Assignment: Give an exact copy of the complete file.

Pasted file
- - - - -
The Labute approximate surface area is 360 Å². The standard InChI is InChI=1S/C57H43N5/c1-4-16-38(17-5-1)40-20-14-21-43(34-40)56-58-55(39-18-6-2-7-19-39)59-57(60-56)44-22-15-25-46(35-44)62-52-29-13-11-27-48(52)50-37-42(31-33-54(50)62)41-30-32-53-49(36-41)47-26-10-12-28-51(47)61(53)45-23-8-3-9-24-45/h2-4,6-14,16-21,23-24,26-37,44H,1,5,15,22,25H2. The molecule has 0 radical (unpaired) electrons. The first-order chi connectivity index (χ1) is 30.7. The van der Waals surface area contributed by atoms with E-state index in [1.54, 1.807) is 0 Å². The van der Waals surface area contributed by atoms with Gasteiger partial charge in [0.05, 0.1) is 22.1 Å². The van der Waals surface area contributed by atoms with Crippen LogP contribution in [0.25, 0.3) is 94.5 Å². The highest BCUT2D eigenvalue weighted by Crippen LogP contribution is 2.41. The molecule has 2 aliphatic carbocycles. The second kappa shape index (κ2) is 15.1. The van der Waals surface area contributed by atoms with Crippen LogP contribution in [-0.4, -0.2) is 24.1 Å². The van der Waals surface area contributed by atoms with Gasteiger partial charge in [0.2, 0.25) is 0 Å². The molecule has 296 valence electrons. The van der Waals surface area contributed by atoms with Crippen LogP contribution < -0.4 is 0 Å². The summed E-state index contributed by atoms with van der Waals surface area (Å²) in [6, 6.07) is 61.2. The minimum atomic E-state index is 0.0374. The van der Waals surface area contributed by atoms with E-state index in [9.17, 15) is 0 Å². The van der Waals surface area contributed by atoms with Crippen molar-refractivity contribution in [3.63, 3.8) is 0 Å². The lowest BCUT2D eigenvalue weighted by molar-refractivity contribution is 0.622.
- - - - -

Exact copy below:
The Labute approximate surface area is 360 Å². The standard InChI is InChI=1S/C57H43N5/c1-4-16-38(17-5-1)40-20-14-21-43(34-40)56-58-55(39-18-6-2-7-19-39)59-57(60-56)44-22-15-25-46(35-44)62-52-29-13-11-27-48(52)50-37-42(31-33-54(50)62)41-30-32-53-49(36-41)47-26-10-12-28-51(47)61(53)45-23-8-3-9-24-45/h2-4,6-14,16-21,23-24,26-37,44H,1,5,15,22,25H2. The molecule has 0 radical (unpaired) electrons. The first-order chi connectivity index (χ1) is 30.7. The van der Waals surface area contributed by atoms with E-state index in [1.54, 1.807) is 0 Å². The van der Waals surface area contributed by atoms with Gasteiger partial charge in [0.05, 0.1) is 22.1 Å². The van der Waals surface area contributed by atoms with Crippen LogP contribution in [0.25, 0.3) is 94.5 Å². The highest BCUT2D eigenvalue weighted by Crippen LogP contribution is 2.41. The molecule has 2 aliphatic carbocycles. The second kappa shape index (κ2) is 15.1. The van der Waals surface area contributed by atoms with Crippen LogP contribution in [-0.4, -0.2) is 24.1 Å². The van der Waals surface area contributed by atoms with Gasteiger partial charge in [0.2, 0.25) is 0 Å². The molecule has 296 valence electrons. The van der Waals surface area contributed by atoms with Crippen LogP contribution < -0.4 is 0 Å². The summed E-state index contributed by atoms with van der Waals surface area (Å²) in [6, 6.07) is 61.2. The minimum atomic E-state index is 0.0374. The van der Waals surface area contributed by atoms with E-state index in [9.17, 15) is 0 Å². The van der Waals surface area contributed by atoms with Crippen molar-refractivity contribution in [3.63, 3.8) is 0 Å². The lowest BCUT2D eigenvalue weighted by molar-refractivity contribution is 0.622.